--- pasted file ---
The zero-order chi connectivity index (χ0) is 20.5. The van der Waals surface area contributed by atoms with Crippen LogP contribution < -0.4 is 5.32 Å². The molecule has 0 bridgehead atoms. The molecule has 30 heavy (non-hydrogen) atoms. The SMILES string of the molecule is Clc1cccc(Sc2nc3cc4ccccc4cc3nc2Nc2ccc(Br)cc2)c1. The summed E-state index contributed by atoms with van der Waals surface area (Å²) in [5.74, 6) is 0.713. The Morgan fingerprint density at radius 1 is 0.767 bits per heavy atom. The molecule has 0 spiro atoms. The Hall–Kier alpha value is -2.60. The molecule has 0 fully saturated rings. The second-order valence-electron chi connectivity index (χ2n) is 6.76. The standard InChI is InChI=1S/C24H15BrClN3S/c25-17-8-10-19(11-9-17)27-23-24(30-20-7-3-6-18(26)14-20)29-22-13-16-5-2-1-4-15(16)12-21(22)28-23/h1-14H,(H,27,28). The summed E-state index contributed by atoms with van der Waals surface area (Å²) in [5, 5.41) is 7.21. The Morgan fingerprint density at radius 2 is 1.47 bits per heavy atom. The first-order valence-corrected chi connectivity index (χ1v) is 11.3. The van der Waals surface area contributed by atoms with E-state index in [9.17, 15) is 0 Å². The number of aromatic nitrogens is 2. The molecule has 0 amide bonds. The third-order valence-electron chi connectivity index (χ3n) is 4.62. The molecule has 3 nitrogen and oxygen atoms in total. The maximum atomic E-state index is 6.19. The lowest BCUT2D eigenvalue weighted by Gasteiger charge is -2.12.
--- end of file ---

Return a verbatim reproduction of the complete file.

The zero-order chi connectivity index (χ0) is 20.5. The van der Waals surface area contributed by atoms with Crippen LogP contribution < -0.4 is 5.32 Å². The molecule has 0 bridgehead atoms. The molecule has 30 heavy (non-hydrogen) atoms. The SMILES string of the molecule is Clc1cccc(Sc2nc3cc4ccccc4cc3nc2Nc2ccc(Br)cc2)c1. The summed E-state index contributed by atoms with van der Waals surface area (Å²) in [5.74, 6) is 0.713. The Morgan fingerprint density at radius 1 is 0.767 bits per heavy atom. The molecule has 0 spiro atoms. The Hall–Kier alpha value is -2.60. The molecule has 0 fully saturated rings. The second-order valence-electron chi connectivity index (χ2n) is 6.76. The standard InChI is InChI=1S/C24H15BrClN3S/c25-17-8-10-19(11-9-17)27-23-24(30-20-7-3-6-18(26)14-20)29-22-13-16-5-2-1-4-15(16)12-21(22)28-23/h1-14H,(H,27,28). The summed E-state index contributed by atoms with van der Waals surface area (Å²) in [5, 5.41) is 7.21. The Morgan fingerprint density at radius 2 is 1.47 bits per heavy atom. The first-order valence-corrected chi connectivity index (χ1v) is 11.3. The van der Waals surface area contributed by atoms with E-state index in [9.17, 15) is 0 Å². The number of aromatic nitrogens is 2. The molecule has 0 amide bonds. The third-order valence-electron chi connectivity index (χ3n) is 4.62. The molecule has 3 nitrogen and oxygen atoms in total. The maximum atomic E-state index is 6.19. The lowest BCUT2D eigenvalue weighted by Gasteiger charge is -2.12.